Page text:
By Mark Hamblett –

A Lebanese bank that allegedly used an account in New York City to transfer millions to the financing arm of Hizballah can be sued in New York for deaths and injuries caused by that organization’s rocket attacks in Israel in 2006, a federal appeals court ruled Friday.

The U.S. Court of Appeals for the Second Circuit said due process is not violated by allowing a lawsuit to proceed against the Lebanese Canadian Bank, whose sole contact with the Southern District was a correspondent bank account with American Express.

The court’s decision in Licci v. Lebanese Canadian Bank, 10-1306-cv, reinstates a cause of action against the bank brought by Israeli, American and Canadian citizens who were injured, or whose family members were killed or injured, during a wave of attacks by Hizballah in Israel in July and August 2006.

“It should hardly be unforeseeable to a bank that selects and makes use of a particular forum’s banking system that it might be subject to the burden of a lawsuit in that forum for wrongs related to, and arising from, that use,” the court said.

Judges Robert Katzmann, Amalya Kearse and Robert Sack decided the due process question after having the New York Court of Appeals resolve open questions on New York’s long-arm statute, N.Y. C.P.L.R. 302(a)(1).

The claims against the bank under the Anti-Terrorism Act, the Alien Tort Statute and under Israeli law had been dismissed by Southern District Judge George Daniels in 2010. When plaintiffs appealed, the circuit certified two questions about personal jurisdiction under the state’s long-arm statute to the New York Court of Appeals.

The state court answered in 2012, holding 6-0 that jurisdiction was proper against the bank, which was alleged to have made dozens of wire transfers totaling millions of dollars from the AmEx account to the Shahid (Martyrs) Foundation –the alleged financial arm of Hizballah.

This, Judge Susan Phillips Read wrote for the court, showed that the bank had made “purposeful availment of New York’s dependable and transparent banking system” and the plaintiffs had shown that the transactions were related to the allegedly illegal activities (NYLJ, Nov. 21, 2012).

The case returned to the Second Circuit, where Sack said the plaintiffs, under the law as interpreted by the New York Court of Appeals, had a made a prima facie showing that Daniels could exercise personal jurisdiction over the bank under the long-arm statute.

That left the circuit to consider whether jurisdiction would comport with due process under the U.S. Constitution.

“We conclude that the selection and repeated use of New York’s banking system, as an instrument for accomplishing the alleged wrongs for which the plaintiffs seek redress, constitute a ‘purposeful avail[ment]…of the privilege of doing business in New York,’ such that jurisdiction is ‘consistent with due process requirements,'” Sack said, citing Bank Brussels Lamb ert v. Fiddler Gonzalez & Rodriguez, 305 F.3d 120 (2nd Circ. 2002)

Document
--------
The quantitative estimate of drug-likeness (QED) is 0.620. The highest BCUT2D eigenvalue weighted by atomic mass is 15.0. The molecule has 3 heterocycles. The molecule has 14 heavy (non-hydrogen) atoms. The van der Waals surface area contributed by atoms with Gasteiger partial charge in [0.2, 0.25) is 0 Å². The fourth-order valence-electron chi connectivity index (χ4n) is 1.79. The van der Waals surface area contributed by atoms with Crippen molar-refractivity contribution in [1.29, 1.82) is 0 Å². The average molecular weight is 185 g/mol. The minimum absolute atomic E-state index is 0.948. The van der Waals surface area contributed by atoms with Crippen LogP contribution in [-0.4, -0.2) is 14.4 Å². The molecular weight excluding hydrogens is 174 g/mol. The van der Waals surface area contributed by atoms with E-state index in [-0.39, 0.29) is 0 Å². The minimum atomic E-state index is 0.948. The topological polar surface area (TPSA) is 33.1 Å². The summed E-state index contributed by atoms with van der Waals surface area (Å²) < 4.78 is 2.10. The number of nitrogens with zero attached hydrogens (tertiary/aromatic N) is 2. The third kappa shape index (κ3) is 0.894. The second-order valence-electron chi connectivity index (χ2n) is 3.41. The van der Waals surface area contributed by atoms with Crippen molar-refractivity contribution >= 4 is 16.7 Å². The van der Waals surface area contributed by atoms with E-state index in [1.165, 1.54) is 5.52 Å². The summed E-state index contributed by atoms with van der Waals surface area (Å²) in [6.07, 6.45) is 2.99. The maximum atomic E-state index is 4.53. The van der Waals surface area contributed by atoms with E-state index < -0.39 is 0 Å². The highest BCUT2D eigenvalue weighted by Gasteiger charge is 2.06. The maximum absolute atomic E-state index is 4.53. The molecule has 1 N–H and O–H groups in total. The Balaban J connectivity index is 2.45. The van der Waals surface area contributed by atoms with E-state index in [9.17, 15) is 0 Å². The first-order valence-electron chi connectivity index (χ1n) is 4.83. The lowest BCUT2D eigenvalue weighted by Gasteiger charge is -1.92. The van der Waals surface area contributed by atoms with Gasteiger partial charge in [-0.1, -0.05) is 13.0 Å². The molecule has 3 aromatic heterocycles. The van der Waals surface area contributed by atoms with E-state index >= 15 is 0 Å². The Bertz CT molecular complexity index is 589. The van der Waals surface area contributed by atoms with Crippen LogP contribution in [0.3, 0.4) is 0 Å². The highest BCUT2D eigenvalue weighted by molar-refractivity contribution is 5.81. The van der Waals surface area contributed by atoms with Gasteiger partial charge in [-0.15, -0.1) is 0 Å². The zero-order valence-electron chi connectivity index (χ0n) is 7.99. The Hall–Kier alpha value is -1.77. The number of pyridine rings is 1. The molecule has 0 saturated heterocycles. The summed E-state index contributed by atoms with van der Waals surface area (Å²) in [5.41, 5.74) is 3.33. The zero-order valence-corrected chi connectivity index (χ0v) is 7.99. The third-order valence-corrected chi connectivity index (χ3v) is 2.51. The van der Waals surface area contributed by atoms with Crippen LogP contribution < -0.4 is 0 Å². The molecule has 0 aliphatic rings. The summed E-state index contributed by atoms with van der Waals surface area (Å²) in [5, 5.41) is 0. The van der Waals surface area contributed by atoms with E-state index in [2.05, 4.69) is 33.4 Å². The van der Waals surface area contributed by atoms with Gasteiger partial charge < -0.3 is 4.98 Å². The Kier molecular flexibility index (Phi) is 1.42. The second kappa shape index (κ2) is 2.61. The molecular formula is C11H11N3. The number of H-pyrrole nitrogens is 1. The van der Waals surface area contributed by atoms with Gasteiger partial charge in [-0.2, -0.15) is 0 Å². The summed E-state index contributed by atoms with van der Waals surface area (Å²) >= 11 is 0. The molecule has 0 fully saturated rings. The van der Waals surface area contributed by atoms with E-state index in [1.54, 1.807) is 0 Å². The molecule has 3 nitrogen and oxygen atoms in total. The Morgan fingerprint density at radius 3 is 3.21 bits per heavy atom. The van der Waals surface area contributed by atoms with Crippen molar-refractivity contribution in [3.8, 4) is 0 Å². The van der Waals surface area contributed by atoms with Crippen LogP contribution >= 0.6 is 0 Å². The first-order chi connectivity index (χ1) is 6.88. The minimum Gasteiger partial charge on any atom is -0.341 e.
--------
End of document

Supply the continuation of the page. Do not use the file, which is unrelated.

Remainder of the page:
“In light of the widespread acceptance and availability of U.S. currency, LCB could have, as it acknowledges, processed U.S.-dollar-denominated wire transfers for the Shahid accounts through correspondent accounts anywhere in the world,” Sack said. “But LCB deliberately chose to process the many Shahid wire transfers through AmEx in New York.”

The court was also persuaded by the recurring nature of the transactions. Sack cautioned the court was not suggesting that the “mere maintenance” of a correspondent account would alone support personal jurisdiction, but he said that was hardly the case here.

“In this case, the correspondent account at issue is alleged to have been used as an instrument to achieve the very wrong alleged,” he said.

“We conclude that in connection with this particular jurisdictional controversy–a lawsuit seeking redress for the allegedly unlawful provision of banking services of which the wire transfers are a part–allegations of LCB’s repeated, intentional execution of U.S.-dollar-denominated wire transfers on behalf of Shahid, in order to further Hizbollah’s terrorist goals, are sufficient.”

The panel then said it was reasonable to subject the bank to a lawsuit in New York.

“It is true…that the injuries and deaths for which compensation is sought occurred in Israel,” he said. “The claims, which are premised on LCB’s use of a correspondent account to support a terrorist organization, however, involve acts by banks in New York.”

“And although not controlling,” Sack said, “weighed in the balance is the United States’ and New York’s interest in monitoring banks and banking activity to ensure that its system is not used as an instrument in support of terrorism, money laundering, or other nefarious ends.”

Robert Tolchin argued for the plaintiffs.

Jonathan Siegfried of DLA Piper argued for the bank.

During the pendency of the appeal, the privately owned Lebanese Canadian Bank merged with the Lebanese subsidiary of Societe Generale SA, a French Bank.


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